Zambia’s uncontrolled borrowing repels IMF

THE latest Africa Confidential report dated June 1 has revealed that finance minister Margaret Mwanakatwe has failed to yield confidence before the International Monetary Fund (IMF) following Zambia’s continued borrowing for infrastructure projects.

Mwanakatwe has revealed that Zambia’s external debt was $9 billion, although other data shows a figure of between $17 billion and $20 billion.

“Last year, investors still believed there was a chance of IMF finance, though many Zambians realised Lungu would not stop borrowing and so scotch any chance of a programme. Relations between the Ministry of Finance broke down and remain tense. Finance minister Margaret Mwanakatwe appointed in February, has failed to establish a rapport with the Fund, insiders say. Experts say an IMF programme and a loan to support balance of payment are essential. But the IMF wants Zambia to show that it will stop borrowing and get debt on a stable path,” the AC has stated.

This requires tough decisions, it has noted, such as cancellation of major projects and strict fiscal discipline, “which do not appeal to Lungu, especially as his eye is on the 2021 election”.

“Finance ministry insiders say the gap between the IMF’s view and the government’s is too wide for the programme to be possible this year,” the AC has stated. “The Fund’s next mission is not until September, which is far off, given the urgency of the country’s problems. Mwanakatwe is trying to persuade officials to visit in June, the month before the $56 mn tranche of payments on Eurobonds is due. But it is Zambia that has to make the first move, by sending a strong signal to IMF that it will stop borrowing. This will entail unravelling contracted but not yet disbursed loans and is no simple task. Much of the now $9.1 bn. debt stock consists of the Eurobonds, Paris Club obligations and concessional lending from international financial institutions. So far, little of the roughly $8 bn of contracted Chinese project’s finance has been included, yet many large projects are well underway, including almost $800mn worth of airports (and) road projects amounting to further billions of dollars.”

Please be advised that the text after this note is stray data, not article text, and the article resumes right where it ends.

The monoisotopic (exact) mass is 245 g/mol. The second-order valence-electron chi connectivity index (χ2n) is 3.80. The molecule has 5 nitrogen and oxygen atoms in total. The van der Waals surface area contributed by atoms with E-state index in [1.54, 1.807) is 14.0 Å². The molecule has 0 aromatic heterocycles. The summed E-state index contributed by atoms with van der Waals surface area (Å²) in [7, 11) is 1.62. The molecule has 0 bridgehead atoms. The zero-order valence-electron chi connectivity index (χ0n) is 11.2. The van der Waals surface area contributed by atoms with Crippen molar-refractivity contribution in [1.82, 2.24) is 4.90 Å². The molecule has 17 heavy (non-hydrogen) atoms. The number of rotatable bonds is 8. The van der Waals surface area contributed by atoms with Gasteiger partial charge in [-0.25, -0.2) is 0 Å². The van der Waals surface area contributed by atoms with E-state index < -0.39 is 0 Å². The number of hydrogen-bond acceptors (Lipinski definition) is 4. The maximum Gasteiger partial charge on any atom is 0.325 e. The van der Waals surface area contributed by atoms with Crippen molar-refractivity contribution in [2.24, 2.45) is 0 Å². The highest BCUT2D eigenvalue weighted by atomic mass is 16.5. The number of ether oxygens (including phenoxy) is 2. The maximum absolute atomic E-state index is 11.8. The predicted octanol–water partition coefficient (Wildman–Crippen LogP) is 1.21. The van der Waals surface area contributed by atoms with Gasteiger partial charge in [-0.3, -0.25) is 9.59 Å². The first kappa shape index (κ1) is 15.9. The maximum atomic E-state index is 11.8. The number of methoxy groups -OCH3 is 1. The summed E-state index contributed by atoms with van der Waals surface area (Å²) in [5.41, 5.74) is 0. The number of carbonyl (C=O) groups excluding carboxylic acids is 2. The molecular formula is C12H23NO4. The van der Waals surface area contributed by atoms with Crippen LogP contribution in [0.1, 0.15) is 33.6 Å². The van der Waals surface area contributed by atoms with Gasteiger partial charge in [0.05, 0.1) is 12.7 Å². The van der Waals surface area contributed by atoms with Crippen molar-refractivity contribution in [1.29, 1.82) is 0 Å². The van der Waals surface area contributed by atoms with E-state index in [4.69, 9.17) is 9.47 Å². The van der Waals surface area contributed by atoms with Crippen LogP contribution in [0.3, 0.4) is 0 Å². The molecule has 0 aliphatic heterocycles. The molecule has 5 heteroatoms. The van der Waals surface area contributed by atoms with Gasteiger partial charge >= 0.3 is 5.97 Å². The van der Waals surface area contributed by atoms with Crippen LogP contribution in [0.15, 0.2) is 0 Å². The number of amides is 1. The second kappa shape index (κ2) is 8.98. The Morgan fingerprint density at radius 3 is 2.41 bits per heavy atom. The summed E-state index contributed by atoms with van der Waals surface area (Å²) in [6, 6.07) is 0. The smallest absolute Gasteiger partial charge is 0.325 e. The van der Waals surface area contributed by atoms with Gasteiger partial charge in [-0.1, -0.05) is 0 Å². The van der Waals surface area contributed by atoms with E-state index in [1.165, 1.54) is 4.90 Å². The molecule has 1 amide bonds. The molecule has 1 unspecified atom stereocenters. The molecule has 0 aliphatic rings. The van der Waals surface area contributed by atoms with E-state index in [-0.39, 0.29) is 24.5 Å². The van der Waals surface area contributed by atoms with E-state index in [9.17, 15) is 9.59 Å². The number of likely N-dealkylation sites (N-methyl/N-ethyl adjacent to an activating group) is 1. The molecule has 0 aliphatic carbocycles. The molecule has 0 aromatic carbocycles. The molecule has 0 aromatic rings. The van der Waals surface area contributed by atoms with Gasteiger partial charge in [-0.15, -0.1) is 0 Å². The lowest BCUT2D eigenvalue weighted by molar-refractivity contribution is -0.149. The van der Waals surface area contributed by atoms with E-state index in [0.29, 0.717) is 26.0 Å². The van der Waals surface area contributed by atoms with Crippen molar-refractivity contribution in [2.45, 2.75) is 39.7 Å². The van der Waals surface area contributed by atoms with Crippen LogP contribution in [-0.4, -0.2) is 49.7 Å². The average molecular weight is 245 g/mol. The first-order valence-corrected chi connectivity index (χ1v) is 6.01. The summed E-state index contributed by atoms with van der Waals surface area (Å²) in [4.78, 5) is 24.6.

It has further reported that the uncontrolled borrowing by President Edgar Lungu’s government was growing too large to cover up.

It notes that while Zambia’s debt is growing, international reserves keep falling, now standing at $1.8 billion as at February.

Africa Confidential asserts that the Bank of Zambia’s late release of data on foreign reserves is a result of its hesitancy to admit how low they are when it should be restoring confidence in the economy.

“In mid-May the Bank of Zambia updated its data on its foreign exchange reserves, which had dropped to a historic low in January, falling between $2bn. The bank is late with its data, prompting suspicions that it does not want to admit how low they are at a time when it needs to be restoring market confidence. The latest charts not only show that reserves fell to $1.8 bn in February but also revived the January figure to include an additional $10mn in debt service payment for reserves,” the AC stated.

The report has further catalogued some payments made by the government towards Eurobonds.

“The $50 million paid out for ‘other’ government uses in January is likely to represent an instalment of the $380mn. The London High Court ruled was owed to Libya’s Lap Green. Bank of Zambia data does not go beyond February, but AC understands that the government also used a further $43mn from the reserves to pay another tranche of Eurobond interest in April,” stated the AC.
“The next payment of $56mn is due in July. The dwindling reserves still appear to be the only source of funds for this, exacerbating concern among inverters in the Zambia’s Eurobond… In the week beginning 21 May, the kwacha began losing value again and its now at $10.30 to the US dollar. The weaker currency will only make Zambia’s already unsustainable debt service payment more expensive.”

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